Gold investors remained doubtful on Friday about future prospects for the yellow metal, managing only a modest rebound from extensive losses earlier this week. But despite gold's weakness, palladium was the star of the day, soaring 3% on demand from new exchange-traded products and positive investor sentiment.

Gold and silver trading were relatively quiet, with April gold futures settling up $5.50 per ounce, to $1,336, while May silver declined another $0.12 per ounce to fall to $20.31. The iShares Silver (NYSEMKT:SLV) finished unchanged, lagging the half-percent gain in the SPDR Gold Shares (NYSEMKT:GLD), and mining stocks generally had lackluster performance Friday, as well.


Today's Spot Price and Change From Previous Day


$1,335, up $6


$20.28, unchanged


$1,431, up $5


$791, up $25

Source: Kitco. As of market close.

What happened with palladium today?
Palladium doesn't get nearly as much attention as gold and silver or even platinum, as the metal isn't a household name among most investors. Yet, because of its rarity, it is more vulnerable to supply-and-demand dynamics than its precious-metal peers, and that played a major role in its big move Friday.

Palladium crystals. Image courtesy Jurii via Wikimedia Commons.

Palladium is facing three different events, all of which are supporting price increases. First, two new exchange-traded funds are expected to become available to South African investors next week, with the ETFs backed by physical palladium bullion. As happened when the ETFS Physical Palladium (NYSEMKT:PALL) exchange-traded fund started trading in the U.S., the new ETFs could pull a substantial amount of palladium bullion out of the market, thereby making supplies for other purposes tighter, and driving up prices.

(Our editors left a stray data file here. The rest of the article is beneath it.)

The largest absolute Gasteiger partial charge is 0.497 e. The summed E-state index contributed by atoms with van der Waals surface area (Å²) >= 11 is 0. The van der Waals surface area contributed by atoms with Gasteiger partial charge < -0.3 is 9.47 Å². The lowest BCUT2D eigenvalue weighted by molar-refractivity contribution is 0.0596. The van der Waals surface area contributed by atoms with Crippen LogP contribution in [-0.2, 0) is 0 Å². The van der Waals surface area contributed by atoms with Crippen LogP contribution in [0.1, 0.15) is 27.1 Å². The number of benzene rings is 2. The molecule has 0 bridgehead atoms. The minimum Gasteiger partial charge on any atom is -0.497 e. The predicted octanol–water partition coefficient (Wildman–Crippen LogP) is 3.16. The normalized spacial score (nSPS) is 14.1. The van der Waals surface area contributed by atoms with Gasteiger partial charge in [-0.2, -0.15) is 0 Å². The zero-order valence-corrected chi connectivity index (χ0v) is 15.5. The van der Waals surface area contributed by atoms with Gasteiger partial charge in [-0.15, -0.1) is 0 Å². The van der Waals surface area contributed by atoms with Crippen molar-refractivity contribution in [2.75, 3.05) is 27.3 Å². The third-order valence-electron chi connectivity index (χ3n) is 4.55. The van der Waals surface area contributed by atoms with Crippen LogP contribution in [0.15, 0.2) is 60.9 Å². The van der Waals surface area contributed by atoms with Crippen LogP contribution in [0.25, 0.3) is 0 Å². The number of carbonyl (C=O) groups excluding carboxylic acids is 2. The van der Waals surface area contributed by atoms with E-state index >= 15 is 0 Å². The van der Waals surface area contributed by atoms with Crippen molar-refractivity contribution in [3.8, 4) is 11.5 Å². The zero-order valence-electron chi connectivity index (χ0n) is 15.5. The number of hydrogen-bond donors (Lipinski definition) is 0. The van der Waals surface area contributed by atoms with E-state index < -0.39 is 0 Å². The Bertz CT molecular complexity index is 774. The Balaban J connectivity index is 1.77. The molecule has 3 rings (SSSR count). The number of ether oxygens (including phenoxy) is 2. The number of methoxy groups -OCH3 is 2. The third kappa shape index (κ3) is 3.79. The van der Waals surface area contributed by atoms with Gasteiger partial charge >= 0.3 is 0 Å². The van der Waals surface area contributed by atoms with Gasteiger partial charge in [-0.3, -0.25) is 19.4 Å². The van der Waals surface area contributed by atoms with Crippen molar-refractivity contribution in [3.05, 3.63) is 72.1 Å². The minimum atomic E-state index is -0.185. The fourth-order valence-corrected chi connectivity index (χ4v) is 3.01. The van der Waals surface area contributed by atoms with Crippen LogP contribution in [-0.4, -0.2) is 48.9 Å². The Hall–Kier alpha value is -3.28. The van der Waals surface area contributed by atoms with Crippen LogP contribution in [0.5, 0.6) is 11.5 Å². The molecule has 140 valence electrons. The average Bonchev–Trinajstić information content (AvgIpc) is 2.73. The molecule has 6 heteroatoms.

Secondly, strikes in South Africa have continued without much progress being made in resolving mine workers' disputes. With the strike now two months old, supplies in the spot market were already under pressure, even without the added pressure of ETF demand to consider.

Finally, Russia is a major producer of palladium, and with the threat of more extensive economic sanctions against the former superpower, further loss of supply could send palladium prices up further. So far, economic sanctions have been fairly limited, but already, investors are nervous about the fact that Russia is responsible for more than 40% of palladium supplies.

Somewhat surprisingly, shares of Stillwater Mining (NYSE:SWC), the only U.S. based miner of palladium, only rose 2% on the day. Stillwater took what proved to be ill-timed steps to diversify away from platinum-group metals toward gold, but even so, it stands to gain quite a bit if palladium's gains persist. Even though most precious metals market participants focus on gold, smart investors will keep their eyes on the lesser-followed white metal in the days and weeks to come to see if it can build on its gains and sustain a climb above the $800 level for the first time since 2011.

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